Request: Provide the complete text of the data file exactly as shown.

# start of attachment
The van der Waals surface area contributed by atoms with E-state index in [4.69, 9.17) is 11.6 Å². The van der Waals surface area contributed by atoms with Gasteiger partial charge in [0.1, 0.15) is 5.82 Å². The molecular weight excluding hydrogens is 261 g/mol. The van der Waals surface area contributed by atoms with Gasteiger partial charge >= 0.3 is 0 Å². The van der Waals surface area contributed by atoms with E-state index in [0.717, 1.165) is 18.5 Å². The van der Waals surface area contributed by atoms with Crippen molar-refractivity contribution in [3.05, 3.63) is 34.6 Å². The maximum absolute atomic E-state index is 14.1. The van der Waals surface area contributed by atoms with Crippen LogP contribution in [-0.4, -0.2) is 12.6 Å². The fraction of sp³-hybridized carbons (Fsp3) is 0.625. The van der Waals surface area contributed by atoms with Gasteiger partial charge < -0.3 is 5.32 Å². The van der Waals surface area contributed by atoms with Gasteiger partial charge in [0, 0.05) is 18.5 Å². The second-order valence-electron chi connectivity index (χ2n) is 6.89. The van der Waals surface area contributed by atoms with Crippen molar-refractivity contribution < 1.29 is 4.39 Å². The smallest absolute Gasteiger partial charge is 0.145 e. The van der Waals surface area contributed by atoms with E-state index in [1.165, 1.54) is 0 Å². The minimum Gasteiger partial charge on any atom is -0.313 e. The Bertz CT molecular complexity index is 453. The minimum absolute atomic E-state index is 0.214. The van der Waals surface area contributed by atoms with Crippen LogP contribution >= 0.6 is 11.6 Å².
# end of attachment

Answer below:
The van der Waals surface area contributed by atoms with E-state index in [4.69, 9.17) is 11.6 Å². The van der Waals surface area contributed by atoms with Gasteiger partial charge in [0.1, 0.15) is 5.82 Å². The molecular weight excluding hydrogens is 261 g/mol. The van der Waals surface area contributed by atoms with Gasteiger partial charge >= 0.3 is 0 Å². The van der Waals surface area contributed by atoms with E-state index in [0.717, 1.165) is 18.5 Å². The van der Waals surface area contributed by atoms with Crippen molar-refractivity contribution in [3.05, 3.63) is 34.6 Å². The maximum absolute atomic E-state index is 14.1. The van der Waals surface area contributed by atoms with Crippen LogP contribution in [-0.4, -0.2) is 12.6 Å². The fraction of sp³-hybridized carbons (Fsp3) is 0.625. The van der Waals surface area contributed by atoms with Gasteiger partial charge < -0.3 is 5.32 Å². The van der Waals surface area contributed by atoms with Gasteiger partial charge in [0, 0.05) is 18.5 Å². The second-order valence-electron chi connectivity index (χ2n) is 6.89. The van der Waals surface area contributed by atoms with Crippen molar-refractivity contribution < 1.29 is 4.39 Å². The smallest absolute Gasteiger partial charge is 0.145 e. The van der Waals surface area contributed by atoms with E-state index in [1.165, 1.54) is 0 Å². The minimum Gasteiger partial charge on any atom is -0.313 e. The Bertz CT molecular complexity index is 453. The minimum absolute atomic E-state index is 0.214. The van der Waals surface area contributed by atoms with Crippen LogP contribution >= 0.6 is 11.6 Å².